Steamboat Springs Editor's note: This story has been updated from its original version to clarify where funding for the project came from and for what it was used.
Since 2003, a pair of old water plant settling ponds has sat untouched at Williams Street and Arthur Avenue, enclosed by a barbed-wire fence to keep people and animals away.
Mark Wertheimer lives near that corner and said he sees local children riding their bikes out in the streets nearby, as if they’re waiting for a place to go.
Community members hope that by the end of summer, they’ll have one, as the town of Oak Creek plans to transform the old settling ponds into a new community recreation hub.
“We thought, wouldn’t it be cool if this were someday an asset instead of an eyesore?” Wertheimer said.
With the help of Great Outdoors Colorado, LiveWell Northwest Colorado, the Rocky Mountain Youth Corps and a group of enthusiastic local residents, Oak Creek is getting started on its Recreation Master Plan, getting projects under way that were first outlined almost 10 years ago in the town’s Comprehensive Plan.
Wertheimer, the associate director of Rocky Mountain Youth Corps, got his organization involved, receiving a $25,645 grant from Great Outdoors Colorado for a crew to spend four weeks this summer working on the new park and also cutting a short hiking trail up behind the Tracks and Trails Museum.
LiveWell also granted $17,000 for materials for the trails project, and two weeks ago, the town learned it had received $45,000 from GOCo for the park project, as well.
Oak Creek Mayor Nikki Knoebel said the two projects — the park and the trail — are just the beginning of a larger vision for the town.
“It’s important people have something close to home to get out and be active,” Knoebel said. “And we want to offer more things for the kids to do. We really want to make this a family-friendly community.
“It’s about kids, the families and bringing people together.”
Kicking into gear
On Friday at the settling ponds site, the evidence of the transformation already was visible. Public works employees had filled in the ponds with dirt, and a Rocky Mountain Youth Corps crew had taken down all of the fencing.
Public works employee Stu Hassell leaned on his shovel and looked out over the stretch of brown dirt, which to him is a fresh canvas for a project he’s been dreaming about for years.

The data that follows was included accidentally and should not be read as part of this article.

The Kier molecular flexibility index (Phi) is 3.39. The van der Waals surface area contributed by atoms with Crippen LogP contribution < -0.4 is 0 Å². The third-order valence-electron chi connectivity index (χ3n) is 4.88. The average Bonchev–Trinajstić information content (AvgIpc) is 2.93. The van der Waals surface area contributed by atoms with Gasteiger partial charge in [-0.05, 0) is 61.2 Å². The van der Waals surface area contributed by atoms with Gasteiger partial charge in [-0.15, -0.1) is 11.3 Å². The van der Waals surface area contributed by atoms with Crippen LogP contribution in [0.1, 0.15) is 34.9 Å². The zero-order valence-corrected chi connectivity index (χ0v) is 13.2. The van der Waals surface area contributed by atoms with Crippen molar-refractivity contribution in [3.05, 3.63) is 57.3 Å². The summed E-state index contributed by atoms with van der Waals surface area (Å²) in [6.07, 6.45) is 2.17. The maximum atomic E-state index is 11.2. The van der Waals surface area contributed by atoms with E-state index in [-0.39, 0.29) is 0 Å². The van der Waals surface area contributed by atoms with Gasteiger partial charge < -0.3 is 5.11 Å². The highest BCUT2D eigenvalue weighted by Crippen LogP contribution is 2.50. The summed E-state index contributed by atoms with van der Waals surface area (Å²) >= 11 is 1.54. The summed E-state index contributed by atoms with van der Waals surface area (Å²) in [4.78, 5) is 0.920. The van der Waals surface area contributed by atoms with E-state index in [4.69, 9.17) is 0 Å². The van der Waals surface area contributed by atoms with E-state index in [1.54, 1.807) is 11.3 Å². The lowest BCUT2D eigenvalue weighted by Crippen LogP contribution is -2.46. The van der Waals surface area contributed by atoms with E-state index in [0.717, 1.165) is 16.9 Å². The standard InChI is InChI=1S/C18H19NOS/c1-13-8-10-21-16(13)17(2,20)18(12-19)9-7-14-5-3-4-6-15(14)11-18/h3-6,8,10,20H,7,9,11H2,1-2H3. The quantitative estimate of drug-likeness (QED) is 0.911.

Included in the GOCo grant are funds to design and build a pump track — a circular dirt bike track with rollers to sustain speed without pedaling.
“The best thing about a pump track is really anyone can ride them,” Hassell said. “From little kids on a push bike to as old as you want to do it. It’s a great skill builder.”
Hassell knows a big part of his job is recreation, as he also grooms the cross-country ski trails the town launched last winter.
LiveWell also provided the grant for the groomer, which kick-started the process of reconsidering the recreation plan and how to implement the first phase of updates once the snow melted.
“Working for the town and seeing what the kids around here are doing with nothing to do … we need a place for kids to go,” Hassell said.
In addition, the town received a skate ramp by donation, which Knoebel said could be part of a future skatepark at the ice rink, and there are tentative plans to offer bouldering rocks at the new park.
Just the beginning
The Rocky Mountain Youth Corps crew has been working on the new Noon Whistle Trail for only four days, but already the young workers are seeing the impact their work is making on the community.
“Just this week that the trails have been going, we’ve seen a lot of folks cutting through here,” Wertheimer said. “They’ve already been meandering up this trail.”
He said many visitors also stop by to peruse the museum and show interest in making the half-mile hike up the hill.
Knoebel said the town plans to involve the whole community in cleanup days, and local children will have a hand in the park construction through the Rocky Mountain Youth Corps’ Service Learning Institute.
Eventually, the town plans to continue to expand the trail system and revamp the creek-side area at Decker Park, among other projects.
And though funding and easements might be obstacles, community engagement won’t be.
“This is part of why I live here,” said Wertheimer, who moved to Oak Creek two years ago. “There’s people who care; there’s people who want to take the time and the sweat to make things happen.”
To reach Nicole Inglis, call 970-871-4204 or email ninglis@SteamboatToday.com